Figure 10-5.-Locating seats for trestle bents.
less the thickness of a footing, will be the height of the
Next, stretch the tape from the location of the first
bent, level it as before, and again drop a plumb bob from
the 12-foot mark. The position of the plumb bob will be
the location of the section bent. The vertical distance
from the location of the bob to the horizontal tape, plus
the height of the first bent, less the thickness of the
footing, will be the height of the second bent.
Finally, stretch the tape from the location of the
second bent and proceed as before. The vertical
distance from the location of the bob to the horizontal
tape, plus the height of the second bent, less the
thickness of a footing, will be the height of the third
bent, and so on.
CONSTRUCTING A TRESTLE BENT
When a trestle bent is laid out and constructed, the
length of the posts is equal to the height of the bent, less
the combined depths of the cap and sill. In a four-post
bent, the centers- of the two outside posts are located
from 1 to 2 1/2 feet inboard of the ends of the sill, and
the centers of the two inner posts are spaced equally
distant between the other two.
Sills, caps, and posts are commonly made of stock
that ranges in size from 12 by 12s to 14 by 16s. If a
sill or cap is not square in a cross section, the larger
dimension should be placed against the ends of the
posts. The usual length for a sill or cap is 2 feet more
than the width of the roadway on the trestle. The
minimum width for a single-lane trestle is 14 feet; for
a two-lane trestle, 18 feet.
Part of the terrain at an assembly site may be graded
flat and used as a framing yard, or a low platform may
be constructed for use as a framing platform. To assem-
ble a bent, lay the posts out parallel and properly spaced,
and set the cap and sill in position against the ends. Bore
the holes for the driftpins through the cap and the sill
into the ends of the posts, and drive in the driftpins. Cut
a pair of 2- by 8- by 18-inch scabs for each joint and
then spike, lag-screw, or bolt the scabs to the joints.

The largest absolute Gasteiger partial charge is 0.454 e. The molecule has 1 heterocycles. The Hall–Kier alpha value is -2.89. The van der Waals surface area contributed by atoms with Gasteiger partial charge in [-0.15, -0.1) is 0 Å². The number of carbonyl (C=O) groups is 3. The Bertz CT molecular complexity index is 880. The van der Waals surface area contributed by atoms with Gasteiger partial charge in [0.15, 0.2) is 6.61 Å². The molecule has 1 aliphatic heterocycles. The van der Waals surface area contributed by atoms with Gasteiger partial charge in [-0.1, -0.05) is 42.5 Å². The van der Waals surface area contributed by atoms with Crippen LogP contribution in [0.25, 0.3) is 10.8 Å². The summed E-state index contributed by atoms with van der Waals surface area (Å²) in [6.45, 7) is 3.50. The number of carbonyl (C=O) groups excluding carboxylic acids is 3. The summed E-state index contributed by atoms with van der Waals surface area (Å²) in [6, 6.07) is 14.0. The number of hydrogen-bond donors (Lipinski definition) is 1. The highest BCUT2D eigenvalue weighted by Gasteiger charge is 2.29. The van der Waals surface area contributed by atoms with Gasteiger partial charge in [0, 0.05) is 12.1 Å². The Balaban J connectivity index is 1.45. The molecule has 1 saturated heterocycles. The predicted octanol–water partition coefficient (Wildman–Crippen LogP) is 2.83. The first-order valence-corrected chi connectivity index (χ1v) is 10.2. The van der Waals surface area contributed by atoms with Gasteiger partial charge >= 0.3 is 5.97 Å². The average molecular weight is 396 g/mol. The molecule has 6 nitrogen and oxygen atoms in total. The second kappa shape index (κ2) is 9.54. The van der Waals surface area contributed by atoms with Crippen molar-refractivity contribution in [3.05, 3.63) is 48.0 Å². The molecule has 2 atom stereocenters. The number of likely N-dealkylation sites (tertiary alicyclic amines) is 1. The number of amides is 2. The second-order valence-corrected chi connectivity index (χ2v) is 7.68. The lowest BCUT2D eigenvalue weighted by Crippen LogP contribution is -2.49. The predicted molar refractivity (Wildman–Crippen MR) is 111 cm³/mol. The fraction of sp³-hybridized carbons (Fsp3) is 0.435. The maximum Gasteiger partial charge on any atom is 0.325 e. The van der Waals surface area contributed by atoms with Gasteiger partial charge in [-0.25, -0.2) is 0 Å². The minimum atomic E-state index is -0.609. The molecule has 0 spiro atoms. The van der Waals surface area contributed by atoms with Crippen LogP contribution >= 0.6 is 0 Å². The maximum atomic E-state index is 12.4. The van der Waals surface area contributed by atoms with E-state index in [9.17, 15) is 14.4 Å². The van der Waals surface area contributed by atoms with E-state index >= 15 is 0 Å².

Finally, measure the diagonals to determine the
lengths of the transverse diagonal braces. Cut the
braces to length and spike, lag-screw, or bolt them to
the sills, caps, and posts. Transverse diagonal bracing
is usually made of 2 by 8 stock.
Trestle Bent Erection
After assembly, the trestle bent is moved to the
abutment, and set in place on the footings at the seat.
Carefully plumb the bent and temporarily brace it with
timbers running from the top of the bent to stakes driven
at the abutment. Lay the superstructure (girders and
decking) from the abutment out to the top of the first
bent. The second bent is then brought out to the end of
the superstructure and set in place. Plumb the second
bent and measure the diagonals to determine the lengths
of the longitudinal diagonal braces between the first and
second bents. Then, cut the braces and spike, lag-screw,
or bolt them in place.
The superstructure is then earned out to the
second bent, after which the third bent is brought to
the end of the superstructure. This procedure is
repeated, usually by parties working out from both
abutments, until the entire span is completed.
Timber girders are usually 10 by 16s, 14 feet long,
spaced 3 feet 3 1/2 inches on center (OC). Various
methods of fastening timber stringers to timber caps
are shown in figure 10-6, view A. Various methods of
fastening steel girders to timber caps are shown in view
B. This view also shows three ways of fastening a
Figure 10-6.-Methods of fastening timber stringers and steel
girders to timber caps.